RUSSIAN FEDERATION: Hundreds of inspections conducted against NGOs throughout the country to paralyse human rights work

25/03/2013
Urgent Appeal
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Paris-Geneva, March 25, 2013. While a resolution was adopted last week by the UN Human Rights Council recalling that “domestic law and administrative provisions […] should facilitate the work of human rights defenders, including by avoiding any criminalization, stigmatization, impediments, obstructions or restrictions thereof contrary to international human rights law”, hundreds of NGOs are being subjected to inspections by Government officials across the Russian Federation. This follows the adoption in 2012 of several laws contradicting the right to freedom of association, peaceful assembly and expression. The Observatory for the Protection of Human Rights Defenders, a joint programme of the International Federation for Human Rights (FIDH) and the World Organisation Against Torture (OMCT), denounces this crackdown, which appears to merely aim at intimidating discommoding vocal Russian human rights groups. This campaign also attempts to tarnish the image of NGOs in the public eye.

Since the end of February and until today, dozens of inspections of non-governmental organisations (NGOs) have been launched in at least 13 regions of the Russian Federation, including Krasnodar, Moscow, Orenburg, Penza, Perm and Altai territories, St. Petersburg, Primorsky, Saratov and Rostov provinces. In St. Petersburg, the Spokesperson for the Office of the Prosecutor declared on March 19, 2013 that over the month some 5,000 inspections would be conducted to check compliance with the laws on terrorism, extremism as well as other offences. After this date, dozens of NGOs were inspected in St. Petersburg, including LGBT, human rights and environmental NGOs.

Across the country, these operations have been conducted by prosecutors, together with, in some cases, officials from the Ministry of Justice, the Ministry of Internal Affairs, the Federal Security Service (FSB), the Ministry of Emergencies, the Federal Service for Supervision of Protection of Consumer Rights and Human Well-Being, the Tax Inspectorate, the Centre E, a unit specialised in anti-extremism, and even the fire service.

According to the information received, inspections have particularly targeted groups that supposedly receive foreign funding and conduct monitoring or advocacy work. The scope of the inspections appears to be far-ranging, though inspectors have particularly insisted on the issue of funding. The massive character as well as methods used during inspections disproportionately interfere with the right to freedom of association: the number of inspections is massive, most inspections are unannounced, NGOs have been given short deadlines to provide a huge amount of documents and vague and non-exhaustive lists of requirements. In the case of prominent NGO Human Rights Centre “Memorial”, a pro-government TV crew was informed and present during the inspection. The news report entitled “Memorial hides its income from the Prosecutor’s Office” was broadcast the same day before the end of the inspection, in flagrant violation of the presumption of innocence.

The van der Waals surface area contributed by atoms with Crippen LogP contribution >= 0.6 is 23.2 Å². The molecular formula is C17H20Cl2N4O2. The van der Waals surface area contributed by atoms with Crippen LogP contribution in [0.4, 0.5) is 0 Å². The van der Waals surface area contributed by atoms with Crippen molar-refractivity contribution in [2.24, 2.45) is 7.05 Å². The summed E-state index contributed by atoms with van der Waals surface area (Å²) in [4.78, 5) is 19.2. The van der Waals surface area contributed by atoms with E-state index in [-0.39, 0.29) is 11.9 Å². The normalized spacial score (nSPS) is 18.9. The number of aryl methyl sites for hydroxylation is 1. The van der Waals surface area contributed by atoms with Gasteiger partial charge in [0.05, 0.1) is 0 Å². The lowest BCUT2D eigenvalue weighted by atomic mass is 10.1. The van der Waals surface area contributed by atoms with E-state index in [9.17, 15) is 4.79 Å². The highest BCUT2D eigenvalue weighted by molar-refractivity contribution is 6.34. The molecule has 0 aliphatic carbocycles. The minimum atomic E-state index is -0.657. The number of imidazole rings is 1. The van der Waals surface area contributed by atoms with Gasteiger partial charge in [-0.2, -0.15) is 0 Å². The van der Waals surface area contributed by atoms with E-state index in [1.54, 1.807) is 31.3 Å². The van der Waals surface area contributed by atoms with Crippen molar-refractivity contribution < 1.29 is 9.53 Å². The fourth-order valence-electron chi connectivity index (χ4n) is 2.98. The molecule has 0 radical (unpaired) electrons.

Information on NGOs’ sources of funding are public. They are posted on their websites and regularly reported to relevant agencies in compliance with national laws. All programmes are also regularly audited by donors. This massive crackdown and media campaign amounts to a large-scale defamation and attempts to hamper the legitimate and necessary activities of NGOs”, said Souhayr Belhassen, FIDH President.

In Russia, we are witnessing a spreading of laws and practices that target human rights NGOS under the pretext of their international connections, and particularly of foreign financial support. The right of NGOs to access funding is a universal right that is protected under the right to freedom of association. It has nothing to do with politics”, said Gerald Staberock, OMCT Secretary General.

While States have a legitimate right to impose regulations and ensure security and public order, they should not instrumentalise legitimate concerns to impose unnecessary restrictions targeting NGOs. Under international law, States have an obligation to support, directly or indirectly, the funding of civil society activities, in particular by creating a conducive environment, without interfering in their independence. The Russian authorities should stop creating and maintaining an amalgam between defenders and criminals.

Therefore the Observatory is calling for an end of this campaign of State-sponsored harassment as well as the repeal of recently adopted laws that contain provisions inconsistent with Russia’s international and constitutional commitments on human rights.

The Observatory for the Protection of Human Rights Defenders has recently released a comprehensive study on restrictions on human rights defenders’ access to funding, which demonstrates how NGOs’ access to funding, in particular foreign funding, is increasingly being hindered by governments around the world.

The Report is available here.

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